Number One Killer for Men
No It Is Not Your Wife or Your Partner

August 6, 2015

As much you would like to joke about your wife or partner potentially being the death of you, there is something else that has crept up.

In recent years, prostate cancer has become a huge concern for males, as such; doctors and scientists have been trying to figure out exactly how aggressive this disease can be and how it can be combated.

Scientists at the Cancer Research UK Cambridge Institute have for the first time, identified that there are five various types of prostate cancer and have been able to make distinctions between them.

This ground breaking study was published in the EBioMedicine journal and could have significant implications for how doctors and scientists study and treat prostate cancer. It also means that this research can assist them in pin – pointing which tumours are aggressive and spreads rapidly throughout the body.

Our exciting results show that prostate cancer can be classified into five genetically different types,” says Dr Alastair Lamb, who is the study author at the Cancer Research UK Cambridge Institute. He hopes their findings could assist doctors in deciding on the best course of treatment for each individual patient, based on the characteristics of their tumour.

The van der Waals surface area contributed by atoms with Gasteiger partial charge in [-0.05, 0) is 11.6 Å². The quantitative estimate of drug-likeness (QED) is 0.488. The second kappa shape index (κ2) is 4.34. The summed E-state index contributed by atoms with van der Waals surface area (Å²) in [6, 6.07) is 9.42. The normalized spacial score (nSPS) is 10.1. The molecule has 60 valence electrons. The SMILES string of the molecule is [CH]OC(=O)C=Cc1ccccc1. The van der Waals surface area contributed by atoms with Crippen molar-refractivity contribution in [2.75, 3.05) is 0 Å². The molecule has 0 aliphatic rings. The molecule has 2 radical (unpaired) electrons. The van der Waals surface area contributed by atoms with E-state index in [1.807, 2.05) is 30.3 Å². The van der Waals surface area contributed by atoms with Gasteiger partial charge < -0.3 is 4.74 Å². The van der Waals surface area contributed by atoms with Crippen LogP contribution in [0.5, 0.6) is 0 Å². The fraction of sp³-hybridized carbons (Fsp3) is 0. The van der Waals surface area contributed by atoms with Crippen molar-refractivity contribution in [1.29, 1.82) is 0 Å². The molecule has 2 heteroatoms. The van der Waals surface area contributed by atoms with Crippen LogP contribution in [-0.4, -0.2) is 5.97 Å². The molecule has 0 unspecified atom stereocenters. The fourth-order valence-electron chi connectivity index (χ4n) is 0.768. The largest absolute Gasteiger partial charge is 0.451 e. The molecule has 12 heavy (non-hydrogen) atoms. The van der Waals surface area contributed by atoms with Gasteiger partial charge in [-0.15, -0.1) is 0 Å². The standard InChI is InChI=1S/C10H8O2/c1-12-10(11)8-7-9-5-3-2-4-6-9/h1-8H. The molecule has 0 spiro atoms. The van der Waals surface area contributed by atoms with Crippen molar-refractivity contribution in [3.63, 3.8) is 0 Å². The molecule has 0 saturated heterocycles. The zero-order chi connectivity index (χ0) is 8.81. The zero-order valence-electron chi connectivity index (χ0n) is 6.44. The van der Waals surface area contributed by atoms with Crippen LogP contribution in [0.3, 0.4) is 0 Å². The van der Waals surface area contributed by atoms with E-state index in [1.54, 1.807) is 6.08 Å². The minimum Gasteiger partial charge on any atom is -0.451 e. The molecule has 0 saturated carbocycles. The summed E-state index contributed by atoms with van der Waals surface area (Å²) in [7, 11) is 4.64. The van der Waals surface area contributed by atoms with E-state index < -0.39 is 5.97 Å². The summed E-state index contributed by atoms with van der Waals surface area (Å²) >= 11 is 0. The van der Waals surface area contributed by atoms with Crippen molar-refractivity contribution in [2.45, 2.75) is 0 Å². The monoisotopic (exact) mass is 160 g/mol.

They extracted cancerous prostate matter from 250 men, measuring activity in 100 different genes that were linked to the disease and were then able to classify them into five groups with each one having a unique trademark.

“This analysis was better at predicting which tumours were most likely to be aggressive than the tests doctors currently use, but the findings must be confirmed with a larger sample size.”

With prostate cancer becoming the most common type of cancer in men in South Africa, as according to the Cancer Association of South Africa (CANSA) National Cancer Registry 2009, there were 4 601 cases reported.

This could definitely be a game changer for saving and improving the quality of life for men and your beloved sex life.

Sources: Medical Daily, EBioMedicine

Alice Paulse